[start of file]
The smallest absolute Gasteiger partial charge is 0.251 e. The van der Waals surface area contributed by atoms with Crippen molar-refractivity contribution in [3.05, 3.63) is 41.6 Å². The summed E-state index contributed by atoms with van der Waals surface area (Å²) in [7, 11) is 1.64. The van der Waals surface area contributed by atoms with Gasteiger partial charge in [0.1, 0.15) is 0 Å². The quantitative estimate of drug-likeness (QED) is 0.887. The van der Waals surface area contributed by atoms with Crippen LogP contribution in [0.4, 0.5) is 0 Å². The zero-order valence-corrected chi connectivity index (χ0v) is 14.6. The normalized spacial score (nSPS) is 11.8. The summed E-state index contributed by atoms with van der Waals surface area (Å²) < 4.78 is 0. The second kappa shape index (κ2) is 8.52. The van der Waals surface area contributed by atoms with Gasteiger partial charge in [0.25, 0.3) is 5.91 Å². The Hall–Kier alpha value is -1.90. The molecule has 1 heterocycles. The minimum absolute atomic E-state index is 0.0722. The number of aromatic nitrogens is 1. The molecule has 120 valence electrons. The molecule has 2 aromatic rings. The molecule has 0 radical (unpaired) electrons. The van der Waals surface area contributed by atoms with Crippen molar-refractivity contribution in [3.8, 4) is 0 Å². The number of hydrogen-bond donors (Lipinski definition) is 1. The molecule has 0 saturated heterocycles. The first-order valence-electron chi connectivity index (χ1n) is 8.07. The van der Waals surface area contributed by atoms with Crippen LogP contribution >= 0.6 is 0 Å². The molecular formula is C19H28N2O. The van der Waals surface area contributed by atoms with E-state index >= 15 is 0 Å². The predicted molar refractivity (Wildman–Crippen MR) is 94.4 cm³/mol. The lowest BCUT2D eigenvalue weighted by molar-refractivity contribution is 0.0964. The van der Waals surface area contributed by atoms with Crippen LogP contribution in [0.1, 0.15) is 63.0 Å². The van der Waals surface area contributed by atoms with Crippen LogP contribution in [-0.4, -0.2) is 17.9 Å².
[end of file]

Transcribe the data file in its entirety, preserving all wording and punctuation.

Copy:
The smallest absolute Gasteiger partial charge is 0.251 e. The van der Waals surface area contributed by atoms with Crippen molar-refractivity contribution in [3.05, 3.63) is 41.6 Å². The summed E-state index contributed by atoms with van der Waals surface area (Å²) in [7, 11) is 1.64. The van der Waals surface area contributed by atoms with Gasteiger partial charge in [0.1, 0.15) is 0 Å². The quantitative estimate of drug-likeness (QED) is 0.887. The van der Waals surface area contributed by atoms with Crippen LogP contribution in [0.4, 0.5) is 0 Å². The zero-order valence-corrected chi connectivity index (χ0v) is 14.6. The normalized spacial score (nSPS) is 11.8. The summed E-state index contributed by atoms with van der Waals surface area (Å²) < 4.78 is 0. The second kappa shape index (κ2) is 8.52. The van der Waals surface area contributed by atoms with Gasteiger partial charge in [0.25, 0.3) is 5.91 Å². The Hall–Kier alpha value is -1.90. The molecule has 1 heterocycles. The minimum absolute atomic E-state index is 0.0722. The number of aromatic nitrogens is 1. The molecule has 120 valence electrons. The molecule has 2 aromatic rings. The molecule has 0 radical (unpaired) electrons. The van der Waals surface area contributed by atoms with Crippen molar-refractivity contribution in [3.8, 4) is 0 Å². The number of hydrogen-bond donors (Lipinski definition) is 1. The molecule has 0 saturated heterocycles. The first-order valence-electron chi connectivity index (χ1n) is 8.07. The van der Waals surface area contributed by atoms with Crippen LogP contribution >= 0.6 is 0 Å². The molecular formula is C19H28N2O. The van der Waals surface area contributed by atoms with E-state index >= 15 is 0 Å². The predicted molar refractivity (Wildman–Crippen MR) is 94.4 cm³/mol. The lowest BCUT2D eigenvalue weighted by molar-refractivity contribution is 0.0964. The van der Waals surface area contributed by atoms with Crippen LogP contribution in [0.1, 0.15) is 63.0 Å². The van der Waals surface area contributed by atoms with Crippen LogP contribution in [-0.4, -0.2) is 17.9 Å².